“But I tell you who hear me: Love your enemies, do good to those who hate you, bless those who curse you, and pray for those who mistreat you. If anyone hits you on one cheek, let him hit the other one too; if someone takes your coat, let him have your shirt as well. Give to everyone who asks you for something, and when someone takes what is yours, do not ask for it back. Do for others just what you want them to do for you. “If you love only the people who love you, why should you receive a blessing? Even sinners love those who love them! And if you do good only to those who do good to you, why should you receive a blessing? Even sinners do that! And if you lend only to those from whom you hope to get it back, why should you receive a blessing? Even sinners lend to sinners, to get back the same amount! No! Love your enemies and do good to them; lend and expect nothing back. You will then have a great reward, and you will be children of the Most High God. For he is good to the ungrateful and the wicked. Be merciful just as your Father is merciful.

Judging Others

“Do not judge others, and God will not judge you; do not condemn others, and God will not condemn you; forgive others, and God will forgive you. Give to others, and God will give to you. Indeed, you will receive a full measure, a generous helping, poured into your hands—all that you can hold. The measure you use for others is the one that God will use for you.” And Jesus told them this parable: “One blind man cannot lead another one; if he does, both will fall into a ditch. No pupils are greater than their teacher; but all pupils, when they have completed their training, will be like their teacher. “Why do you look at the speck in your brother’s eye, but pay no attention to the log in your own eye? How can you say to your brother, ‘Please, brother, let me take that speck out of your eye,’ yet cannot even see the log in your own eye? You hypocrite! First take the log out of your own eye, and then you will be able to see clearly to take the speck out of your brother’s eye.

A Tree and Its Fruit

“A healthy tree does not bear bad fruit, nor does a poor tree bear good fruit. Every tree is known by the fruit it bears; you do not pick figs from thorn bushes or gather grapes from bramble bushes. A good person brings good out of the treasure of good things in his heart; a bad person brings bad out of his treasure of bad things. For the mouth speaks what the heart is full of.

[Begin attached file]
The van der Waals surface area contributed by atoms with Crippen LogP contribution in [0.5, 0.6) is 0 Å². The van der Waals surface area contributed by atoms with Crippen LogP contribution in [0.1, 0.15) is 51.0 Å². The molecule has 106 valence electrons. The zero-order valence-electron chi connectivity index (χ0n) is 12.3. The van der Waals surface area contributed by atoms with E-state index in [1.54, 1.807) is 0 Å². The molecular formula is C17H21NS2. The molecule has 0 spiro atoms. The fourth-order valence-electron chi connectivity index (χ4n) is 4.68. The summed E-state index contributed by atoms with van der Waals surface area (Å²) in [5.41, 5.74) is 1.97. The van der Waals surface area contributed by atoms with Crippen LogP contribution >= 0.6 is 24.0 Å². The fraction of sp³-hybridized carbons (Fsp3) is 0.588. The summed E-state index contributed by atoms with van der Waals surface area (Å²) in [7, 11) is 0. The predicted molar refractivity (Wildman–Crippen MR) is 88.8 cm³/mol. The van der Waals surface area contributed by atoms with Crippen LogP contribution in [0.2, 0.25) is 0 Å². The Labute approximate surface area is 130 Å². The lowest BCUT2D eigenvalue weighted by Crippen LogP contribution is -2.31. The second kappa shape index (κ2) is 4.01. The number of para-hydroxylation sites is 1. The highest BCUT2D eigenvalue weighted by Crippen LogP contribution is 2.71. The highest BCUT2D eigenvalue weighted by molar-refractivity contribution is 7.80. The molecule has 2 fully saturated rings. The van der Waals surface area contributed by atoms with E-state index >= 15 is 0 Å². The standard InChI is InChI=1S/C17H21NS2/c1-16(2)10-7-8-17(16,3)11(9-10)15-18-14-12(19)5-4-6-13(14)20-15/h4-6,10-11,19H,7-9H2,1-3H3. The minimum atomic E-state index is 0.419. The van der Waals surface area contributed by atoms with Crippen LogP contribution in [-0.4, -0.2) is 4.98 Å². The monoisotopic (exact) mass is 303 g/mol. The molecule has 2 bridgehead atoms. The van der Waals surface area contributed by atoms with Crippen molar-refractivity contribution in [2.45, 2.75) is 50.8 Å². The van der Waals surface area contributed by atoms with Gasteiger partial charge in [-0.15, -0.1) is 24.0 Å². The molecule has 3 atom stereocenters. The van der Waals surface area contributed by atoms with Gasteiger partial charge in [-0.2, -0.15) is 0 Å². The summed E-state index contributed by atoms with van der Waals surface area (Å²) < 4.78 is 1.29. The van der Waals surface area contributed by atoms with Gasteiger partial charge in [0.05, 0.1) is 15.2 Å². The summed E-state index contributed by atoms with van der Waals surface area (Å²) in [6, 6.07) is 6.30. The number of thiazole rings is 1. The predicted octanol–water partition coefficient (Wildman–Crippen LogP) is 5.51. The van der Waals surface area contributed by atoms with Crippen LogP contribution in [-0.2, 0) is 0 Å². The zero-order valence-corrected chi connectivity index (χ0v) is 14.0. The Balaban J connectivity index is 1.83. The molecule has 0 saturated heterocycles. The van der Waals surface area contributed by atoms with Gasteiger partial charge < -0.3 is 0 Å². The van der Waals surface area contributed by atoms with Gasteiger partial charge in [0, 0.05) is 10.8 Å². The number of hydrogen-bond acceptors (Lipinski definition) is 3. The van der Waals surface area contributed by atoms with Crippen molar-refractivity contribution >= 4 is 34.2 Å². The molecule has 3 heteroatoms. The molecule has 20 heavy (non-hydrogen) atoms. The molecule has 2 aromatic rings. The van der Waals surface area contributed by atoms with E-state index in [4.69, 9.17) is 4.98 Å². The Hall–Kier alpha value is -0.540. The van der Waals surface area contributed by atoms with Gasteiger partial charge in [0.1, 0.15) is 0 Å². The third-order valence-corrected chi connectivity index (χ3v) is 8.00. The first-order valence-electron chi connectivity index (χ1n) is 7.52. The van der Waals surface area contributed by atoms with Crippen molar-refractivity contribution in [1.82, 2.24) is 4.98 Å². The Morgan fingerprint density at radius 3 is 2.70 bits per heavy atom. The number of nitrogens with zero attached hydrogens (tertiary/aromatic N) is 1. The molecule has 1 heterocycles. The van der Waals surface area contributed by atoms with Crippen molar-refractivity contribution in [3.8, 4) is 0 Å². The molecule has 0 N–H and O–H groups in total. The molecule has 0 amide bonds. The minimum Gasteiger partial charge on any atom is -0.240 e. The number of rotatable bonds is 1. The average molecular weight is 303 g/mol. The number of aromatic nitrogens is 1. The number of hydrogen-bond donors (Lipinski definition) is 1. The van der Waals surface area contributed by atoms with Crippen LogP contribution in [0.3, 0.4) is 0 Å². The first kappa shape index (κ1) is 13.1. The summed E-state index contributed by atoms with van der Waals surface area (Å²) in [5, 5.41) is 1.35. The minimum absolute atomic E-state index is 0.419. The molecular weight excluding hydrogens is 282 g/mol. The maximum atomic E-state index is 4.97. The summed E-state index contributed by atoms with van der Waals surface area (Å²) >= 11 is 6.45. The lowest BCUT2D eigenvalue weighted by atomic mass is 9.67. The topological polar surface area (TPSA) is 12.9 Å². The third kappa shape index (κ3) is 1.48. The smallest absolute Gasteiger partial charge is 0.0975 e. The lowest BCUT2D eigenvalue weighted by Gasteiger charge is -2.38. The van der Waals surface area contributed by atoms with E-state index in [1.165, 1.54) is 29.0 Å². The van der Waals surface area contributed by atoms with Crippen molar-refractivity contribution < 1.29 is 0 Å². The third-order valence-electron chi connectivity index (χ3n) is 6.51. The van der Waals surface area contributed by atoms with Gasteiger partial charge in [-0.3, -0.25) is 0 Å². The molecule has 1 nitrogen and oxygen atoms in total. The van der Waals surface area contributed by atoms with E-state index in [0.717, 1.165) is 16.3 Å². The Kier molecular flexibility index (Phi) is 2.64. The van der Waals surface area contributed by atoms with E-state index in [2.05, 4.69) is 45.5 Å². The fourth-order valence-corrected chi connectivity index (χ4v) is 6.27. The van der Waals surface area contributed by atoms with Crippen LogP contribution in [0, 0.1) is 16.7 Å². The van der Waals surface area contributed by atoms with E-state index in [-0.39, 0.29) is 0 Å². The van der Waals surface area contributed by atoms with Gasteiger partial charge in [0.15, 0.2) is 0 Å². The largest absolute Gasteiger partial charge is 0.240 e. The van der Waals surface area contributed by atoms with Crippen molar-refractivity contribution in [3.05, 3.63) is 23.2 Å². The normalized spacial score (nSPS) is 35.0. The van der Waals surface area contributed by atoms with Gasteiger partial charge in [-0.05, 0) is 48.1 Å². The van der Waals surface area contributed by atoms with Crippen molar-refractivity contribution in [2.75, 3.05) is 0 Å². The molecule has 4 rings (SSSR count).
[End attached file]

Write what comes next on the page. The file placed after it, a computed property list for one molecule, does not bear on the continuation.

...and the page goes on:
The Two House Builders

“Why do you call me, ‘Lord, Lord,’ and yet don’t do what I tell you? Anyone who comes to me and listens to my words and obeys them—I will show you what he is like. He is like a man who, in building his house, dug deep and laid the foundation on rock. The river flooded over and hit that house but could not shake it, because it was well built. But anyone who hears my words and does not obey them is like a man who built his house without laying a foundation; when the flood hit that house it fell at once—and what a terrible crash that was!”

What leaped of the page at you? How does this passage make you feel? What questions do you have?

I have a lot of questions. There’s a lot that I struggle to comprehend in this chapter. I suppose the bit that spoke to me most was, ‘“A healthy tree does not bear bad fruit, nor does a poor tree bear good fruit. Every tree is known by the fruit it bears; you do not pick figs from thorn bushes or gather grapes from bramble bushes. A good person brings good out of the treasure of good things in his heart; a bad person brings bad out of his treasure of bad things. For the mouth speaks what the heart is full of.’ (Luke 6: 43-45 GNT) 

I chose these verses because the others were triggering things in me. This was as far as I got yesterday before needing to stop for my own well-being. It’s strange how our mind and feelings work, isn’t it? One moment we can be fine, the next triggered. I spent the rest of the day doing things that I needed to do for my own well-being. I’m now refreshed enough to continue writing. If nothing else it’s demonstrated to me just how much I’ve grown in the past year. I can now pause and take time out to restore myself to health (without resorting to old unhealthy coping strategies), even when doing so means that I have to postpone something else that I’m committed to – namely writing this blog.

Anyway, sorry for the diversion, that last paragraph seemed important.

Ah ha, I’ve just noticed something. Re-reading the passage that I chose yesterday, I’ve noticed why. I demonstrated that good fruit is being grown in me, by how I handled the triggers yesterday. I’m starting to produce the good fruit in my recovery. Hallelujah! May God continue to do the good (and hard) work in, and with, me as I grow as a disciple-tree. Amen!